What stands out for me is that I have no sisters. This relationship is foreign ground for me. I have the feeling, however, that women who are part of three sister relationships may identify with the conflict.

    I sense, though, that there is an engine beneath the surface that drives the dynamics of being one of three sisters, and that engine is different to what drives three brothers. I am put in mind of football great Archie Manning’s three sons, although you’d have to be at a Thanksgiving dinner to test out the whether the relationship between those three brothers is fundamentally different than the ones in the Malcolm and Goodman stories. I suspect that the engine in the three sister relationship has to do with women’s place in society and their power or lack thereof and their sense of that from the very beginning.

    So I argue that to women this three-sisters relationship is not tedious but curious.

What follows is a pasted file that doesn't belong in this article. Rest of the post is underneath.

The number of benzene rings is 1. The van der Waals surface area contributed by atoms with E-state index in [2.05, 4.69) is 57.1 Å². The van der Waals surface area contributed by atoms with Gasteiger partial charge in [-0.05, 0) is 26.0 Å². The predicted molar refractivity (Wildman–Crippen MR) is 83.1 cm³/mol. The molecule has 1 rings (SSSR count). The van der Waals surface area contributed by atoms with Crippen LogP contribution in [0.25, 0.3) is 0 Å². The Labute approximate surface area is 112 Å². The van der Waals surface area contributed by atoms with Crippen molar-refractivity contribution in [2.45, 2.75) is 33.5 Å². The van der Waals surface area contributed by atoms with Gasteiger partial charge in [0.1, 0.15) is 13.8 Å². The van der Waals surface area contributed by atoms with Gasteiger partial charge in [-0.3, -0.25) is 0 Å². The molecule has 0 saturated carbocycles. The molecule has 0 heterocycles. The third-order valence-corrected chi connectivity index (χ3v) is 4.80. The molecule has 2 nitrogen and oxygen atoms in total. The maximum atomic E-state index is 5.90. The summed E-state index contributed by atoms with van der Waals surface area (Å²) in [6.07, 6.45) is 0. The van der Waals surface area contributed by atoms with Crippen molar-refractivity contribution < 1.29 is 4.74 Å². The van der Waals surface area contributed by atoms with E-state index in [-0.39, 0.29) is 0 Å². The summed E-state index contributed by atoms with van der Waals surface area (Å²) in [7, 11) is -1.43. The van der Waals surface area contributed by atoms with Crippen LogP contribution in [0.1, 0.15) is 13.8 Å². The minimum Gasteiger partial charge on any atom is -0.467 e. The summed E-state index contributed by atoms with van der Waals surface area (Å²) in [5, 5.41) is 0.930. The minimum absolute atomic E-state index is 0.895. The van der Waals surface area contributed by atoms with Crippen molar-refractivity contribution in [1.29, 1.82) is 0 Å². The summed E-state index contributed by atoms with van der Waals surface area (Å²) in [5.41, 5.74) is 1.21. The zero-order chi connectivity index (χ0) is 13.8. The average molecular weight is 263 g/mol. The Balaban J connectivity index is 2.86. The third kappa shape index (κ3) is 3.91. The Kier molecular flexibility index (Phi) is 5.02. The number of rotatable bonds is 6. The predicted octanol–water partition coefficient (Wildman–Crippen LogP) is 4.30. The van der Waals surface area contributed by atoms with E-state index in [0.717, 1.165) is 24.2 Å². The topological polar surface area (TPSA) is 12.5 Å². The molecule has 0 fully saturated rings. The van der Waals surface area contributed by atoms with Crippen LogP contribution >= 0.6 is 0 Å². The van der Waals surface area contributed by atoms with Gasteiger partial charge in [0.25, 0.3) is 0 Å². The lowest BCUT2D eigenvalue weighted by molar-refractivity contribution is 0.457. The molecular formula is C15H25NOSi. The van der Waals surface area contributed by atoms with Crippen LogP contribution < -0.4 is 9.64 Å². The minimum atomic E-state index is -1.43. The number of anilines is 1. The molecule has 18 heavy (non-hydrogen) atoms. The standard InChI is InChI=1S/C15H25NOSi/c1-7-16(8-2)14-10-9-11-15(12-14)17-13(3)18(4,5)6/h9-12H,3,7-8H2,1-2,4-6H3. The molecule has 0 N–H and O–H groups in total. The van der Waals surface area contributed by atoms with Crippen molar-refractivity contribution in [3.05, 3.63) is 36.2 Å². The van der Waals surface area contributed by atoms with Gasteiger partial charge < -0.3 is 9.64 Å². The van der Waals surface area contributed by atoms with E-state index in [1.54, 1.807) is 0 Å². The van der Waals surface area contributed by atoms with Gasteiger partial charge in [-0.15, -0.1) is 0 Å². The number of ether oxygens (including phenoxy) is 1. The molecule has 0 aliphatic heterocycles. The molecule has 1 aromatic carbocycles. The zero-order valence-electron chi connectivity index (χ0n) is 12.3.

The original three sisters are, of course, Lear’s daughters. In this case, Jeanne is the Cordelia of the bunch, But unlike Lear, where Cordelia must prove her love for her father, what Jeanne must prove is that she loves life.

  4. Greg July 14, 2014 at 12:59 pm

    Thanks for your thoughts Roger! As for the sisters fighting, I admired Sylvia for standing up for what her mother truly wanted with respect to her remains. Helen had her own religious agenda…..but of course Sylvia took it too far by baking the cake!

  5. mkevane July 16, 2014 at 1:52 pm